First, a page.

The US Center for Disease Control (CDC) calls the all-time highest spike in reported cases of syphilis, chlamydia, and Gonorrhea “alarming.”  According to the CDC, more than 1.5 million cases were reported in 2015, a 6% increase from 2014.  Chlamydia and gonorrhea are the highest reported STDs among young people aged 15-24.  Those are the reported cases. Many cases are untested and unreported.

Although these diseases affect both men and women, women face the most serious health consequences.  Your sexual health matters not only for your overall wellness, but also for your future fertility.  Undiagnosed STDs causes more than 20,000 cases of infertility each year.  If you are sexually active and have new or multiple partners you should be tested annually.  If you are pregnant, it is especially important to be tested for gonorrhea early in your pregnancy.  Untreated gonorrhea may cause miscarriage or premature birth, and may be passed from mother to newborn baby during vaginal delivery.

At Lighthouse, we offer free screening for chlamydia and Gonorrhea.  If you do have a positive test result for an STD, it is important for you to tell your partner and for both of you to be treated.  If you or your partner has an untreated STD, you can pass it back and forth to each other during sex or transmit it to others in the future.

Health officials recommend using condoms to prevent spreading sexually transmitted diseases, but even when used correctly they don’t work 100% of the time – especially for an infection like HPV (the Human Papilloma Virus) that can be spread through skin-to-skin contact.  Plus, condoms don’t protect you from the broken heart which may result from your casual encounter.

Limiting yourself to one partner for life is the only sure-fire way to avoid the un-sexy side of sex.  Commitment is good for your emotional and physical well-being.  In the end, nothing is sexier (or healthier) than committed love.   # # #

What movies and sit-coms leave out when it comes to sex

Couple Close UpThere is little left to the imagination in most movies or television shows when it comes to sex.  But STDs get little or no airtime.  Sexually transmitted diseases are like the “he-who-must-not-be-named” character who never appears on screen.

This isn’t surprising.  STDs don’t have any positive qualities.  They are not like an unplanned pregnancy that may be poorly timed and challenging to deal with, but results in a small human being, of infinite worth.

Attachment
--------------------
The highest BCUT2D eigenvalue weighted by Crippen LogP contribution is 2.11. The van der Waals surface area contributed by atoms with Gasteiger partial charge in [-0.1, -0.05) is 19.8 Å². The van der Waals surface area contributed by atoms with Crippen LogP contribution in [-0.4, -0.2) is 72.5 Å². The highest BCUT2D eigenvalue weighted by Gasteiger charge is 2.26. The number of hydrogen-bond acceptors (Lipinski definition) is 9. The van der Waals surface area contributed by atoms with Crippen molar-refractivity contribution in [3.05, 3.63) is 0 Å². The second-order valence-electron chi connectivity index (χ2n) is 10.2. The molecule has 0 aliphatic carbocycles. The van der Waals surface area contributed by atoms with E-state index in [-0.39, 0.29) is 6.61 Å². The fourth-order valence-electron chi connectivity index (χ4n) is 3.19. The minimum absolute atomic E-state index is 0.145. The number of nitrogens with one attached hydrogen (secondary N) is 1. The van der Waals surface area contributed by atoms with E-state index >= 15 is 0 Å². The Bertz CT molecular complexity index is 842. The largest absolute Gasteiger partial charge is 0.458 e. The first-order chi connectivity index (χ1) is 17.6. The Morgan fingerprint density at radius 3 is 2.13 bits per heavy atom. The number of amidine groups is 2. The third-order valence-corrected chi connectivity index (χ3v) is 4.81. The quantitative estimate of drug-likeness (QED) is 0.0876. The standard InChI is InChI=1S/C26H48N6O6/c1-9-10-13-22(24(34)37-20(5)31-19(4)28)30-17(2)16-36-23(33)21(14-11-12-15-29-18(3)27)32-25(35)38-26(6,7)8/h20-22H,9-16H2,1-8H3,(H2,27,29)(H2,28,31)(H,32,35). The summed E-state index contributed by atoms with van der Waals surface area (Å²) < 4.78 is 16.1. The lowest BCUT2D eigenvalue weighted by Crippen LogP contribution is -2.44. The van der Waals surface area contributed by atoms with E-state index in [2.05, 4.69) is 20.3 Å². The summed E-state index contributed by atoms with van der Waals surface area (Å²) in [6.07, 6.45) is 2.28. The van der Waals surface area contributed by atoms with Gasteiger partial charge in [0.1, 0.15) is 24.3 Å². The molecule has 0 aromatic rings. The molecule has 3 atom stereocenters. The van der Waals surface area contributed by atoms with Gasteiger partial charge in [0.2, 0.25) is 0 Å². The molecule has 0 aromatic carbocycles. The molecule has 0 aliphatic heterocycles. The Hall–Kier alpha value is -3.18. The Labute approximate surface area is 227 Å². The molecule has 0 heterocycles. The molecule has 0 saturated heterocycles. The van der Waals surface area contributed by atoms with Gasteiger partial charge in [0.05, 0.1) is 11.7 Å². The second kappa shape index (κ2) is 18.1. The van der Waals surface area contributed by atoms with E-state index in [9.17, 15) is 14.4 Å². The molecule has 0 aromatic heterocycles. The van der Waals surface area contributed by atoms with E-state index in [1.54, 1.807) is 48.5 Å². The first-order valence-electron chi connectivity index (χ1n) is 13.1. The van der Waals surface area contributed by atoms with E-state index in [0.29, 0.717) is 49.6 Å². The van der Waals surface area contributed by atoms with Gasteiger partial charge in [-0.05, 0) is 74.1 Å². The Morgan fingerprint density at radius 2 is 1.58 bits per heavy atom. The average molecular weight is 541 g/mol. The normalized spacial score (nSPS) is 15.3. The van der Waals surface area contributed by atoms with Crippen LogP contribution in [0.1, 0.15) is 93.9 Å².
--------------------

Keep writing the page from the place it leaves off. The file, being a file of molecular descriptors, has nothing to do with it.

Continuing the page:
But STDs are a real part of the story of modern sexuality and worth talking about – mostly because they can cause significant and sometimes lasting damage.

STD rates are at an all-time high, according to a just-released report from the U.S. Centers for Disease Control and Prevention.  New national data shows that cases of chlamydia, gonorrhea and syphilis are climbing in the U.S. and have reached an all-time high.  The report shows that though rates of these sexually transmitted diseases fluctuated over the last five years, all three spiked in 2014. The center called the increases “alarming.”

The volume of chlamydia cases last year was particularly alarming.  Nationwide, there were about 1.4 million cases, the highest number of annual cases of any condition ever reported to the CDC.  (For prevalence rates from the report, click here.)  “STDs are a substantial health challenge facing the Unite States,” the CDC report summary says.  “Each of these infections is a potential threat to an individual’s immediate and long-term health and well-being.”

Chlamydia and gonorrhea are common and curable diseases, but if untreated can cause serious problems such as infertility in women.  Officials estimate that undiagnosed STDs cause 20,000 women in the country to become infertile each year.  I have also read reputable sources who believe chlamydia can negatively impact fertility even when treated.  This is one of the reasons Lighthouse provides free testing for chlamydia and gonorrhea. We want women to understand and appreciate the fragility of their fertility, and take steps to protect it. (We also offer the free testing to men because they are part of both the problem and the solution.)

Health officials recommend using condoms during sex to prevent the spread of these diseases. But condoms are not 100% effective – even when used correctly – and they are 0% effective at protecting you from a broken heart.  There is another way to protect yourself from the negative consequences of sex:  limit your sexual activity to one partner for life.  Trust someone with a whole-hearted commitment, before you entrust your physical and emotional health to them.

Abstinence before marriage doesn’t sound very sexy.  But it definitely deserves our attention.